We invest in the following strategic areas that we believe will help address the challenges and local realities faced by farming families in the developing world.
Research and Development
Harvested Swarna Sub I rice, a STRASA variety from IRRI, being dried at the home of farmer Kamlavati Devi.
We support research to develop more productive and nutritious varieties of the crops grown and consumed by farming families. These include varieties adapted to local conditions that deliver specific benefits farmers seek, such as increased yields, better nutrition, and tolerance to drought, flood, and pests. We fund research to discover ways to better manage soil and water resources and reduce crop loss due to spoilage, weeds, pests, disease, and other threats.
Timely, relevant, and accurate information is crucial to farmers. Policymakers in developing countries also need good data to inform their decision making. We support data collection, research, and policy analysis to help evaluate the impact of various approaches, get accurate information to farmers, and assess the effects of national and international agricultural policies. Our research also includes measuring the progress of our grants to ensure that they are delivering the anticipated benefits to farming families.
Livestock is a key part of farming in developing countries and is crucial to the livelihoods of more than 900 million people in Sub-Saharan Africa and South Asia. We support efforts to improve the health and productivity of livestock—particularly chickens, goats, and cows—by improving animal genetics and veterinary care. To ensure that farmers can benefit from animal health and genetics technologies, we test models for providing farmers with the knowledge and tools they need to increase their on-farm production and connect to stable markets. Our work particularly aims to increase income-generating opportunities for women, who may have little control over productive resources such as land, but sometimes own and control livestock, especially poultry and goats.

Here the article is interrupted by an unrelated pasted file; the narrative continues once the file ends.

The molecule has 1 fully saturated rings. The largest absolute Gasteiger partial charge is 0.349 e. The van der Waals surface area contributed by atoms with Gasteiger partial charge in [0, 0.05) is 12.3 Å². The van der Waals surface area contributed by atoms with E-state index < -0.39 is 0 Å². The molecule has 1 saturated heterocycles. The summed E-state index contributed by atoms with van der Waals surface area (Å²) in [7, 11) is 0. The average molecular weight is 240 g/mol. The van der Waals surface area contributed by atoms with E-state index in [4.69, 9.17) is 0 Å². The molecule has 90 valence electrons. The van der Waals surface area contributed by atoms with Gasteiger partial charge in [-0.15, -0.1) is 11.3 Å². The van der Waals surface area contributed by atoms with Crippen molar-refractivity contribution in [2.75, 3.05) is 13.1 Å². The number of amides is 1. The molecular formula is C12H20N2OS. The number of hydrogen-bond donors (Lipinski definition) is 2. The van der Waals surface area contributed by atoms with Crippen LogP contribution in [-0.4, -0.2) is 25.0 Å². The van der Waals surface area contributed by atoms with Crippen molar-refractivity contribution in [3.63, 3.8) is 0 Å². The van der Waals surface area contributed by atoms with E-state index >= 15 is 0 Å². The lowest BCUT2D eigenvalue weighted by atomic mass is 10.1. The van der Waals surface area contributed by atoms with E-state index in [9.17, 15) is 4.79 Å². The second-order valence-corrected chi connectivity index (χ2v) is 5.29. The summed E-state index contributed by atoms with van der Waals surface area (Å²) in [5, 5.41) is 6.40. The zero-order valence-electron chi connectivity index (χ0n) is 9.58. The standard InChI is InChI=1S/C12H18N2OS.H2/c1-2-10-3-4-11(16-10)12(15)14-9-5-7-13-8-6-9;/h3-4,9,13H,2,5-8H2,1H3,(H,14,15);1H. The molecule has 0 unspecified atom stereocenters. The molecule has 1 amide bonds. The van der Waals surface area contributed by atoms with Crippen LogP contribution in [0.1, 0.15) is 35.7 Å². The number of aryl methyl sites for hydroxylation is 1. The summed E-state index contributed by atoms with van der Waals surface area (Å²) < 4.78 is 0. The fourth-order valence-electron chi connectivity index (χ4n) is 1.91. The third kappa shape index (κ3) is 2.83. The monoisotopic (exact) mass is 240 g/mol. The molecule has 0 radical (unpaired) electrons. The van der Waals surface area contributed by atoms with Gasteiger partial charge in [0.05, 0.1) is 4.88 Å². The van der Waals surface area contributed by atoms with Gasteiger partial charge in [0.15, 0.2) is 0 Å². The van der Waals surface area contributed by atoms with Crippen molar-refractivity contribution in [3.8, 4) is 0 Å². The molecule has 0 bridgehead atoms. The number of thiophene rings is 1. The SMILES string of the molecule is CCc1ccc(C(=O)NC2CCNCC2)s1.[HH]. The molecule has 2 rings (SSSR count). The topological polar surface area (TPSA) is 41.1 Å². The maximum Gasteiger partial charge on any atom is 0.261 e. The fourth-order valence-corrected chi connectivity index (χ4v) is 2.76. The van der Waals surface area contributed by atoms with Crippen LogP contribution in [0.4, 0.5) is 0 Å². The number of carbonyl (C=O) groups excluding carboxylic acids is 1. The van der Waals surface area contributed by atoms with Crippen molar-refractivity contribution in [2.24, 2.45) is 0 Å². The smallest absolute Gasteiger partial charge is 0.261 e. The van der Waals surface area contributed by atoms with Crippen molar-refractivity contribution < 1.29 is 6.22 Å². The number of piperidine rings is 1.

Technology enables farmers, like Adasa John in Tanzania, to access crop-related information via cell-phone.
We support efforts to get new and appropriate tools and farming practices into the hands of farmers. This includes improved seeds and access to better soil, water, and livestock solutions. We look for ways to strengthen knowledge exchange through technologies such as mobile phones and radio. We also work with farmers’ organizations to help farmers hone their business management skills, gain greater purchasing power and marketing leverage, and improve their crop and resource management skills. Additional priorities include helping farmers improve their storage and post-harvest activities, meet quality and quantity commitments, link to large-scale and reliable markets, and establish partnerships with buyers, processors, and farmers’ organizations.
Strategic Partnerships and Advocacy
To achieve the goal of sustainable agricultural productivity, our strategy relies on strong partnerships with donor countries, multilateral institutions, private foundations, and other organizations. While strengthening existing partnerships, we are building new partnerships with countries such as Brazil and China, which have developed their own agricultural sectors through technological and policy innovation and are increasingly important to agricultural growth in the regions where we work. Through our advocacy efforts and investments, we seek innovative solutions to agricultural policy challenges and we work to foster the political will and public support to solve them. Our overall goal is to ensure that donor and developing-country investments and policies support sustainable smallholder farmer productivity.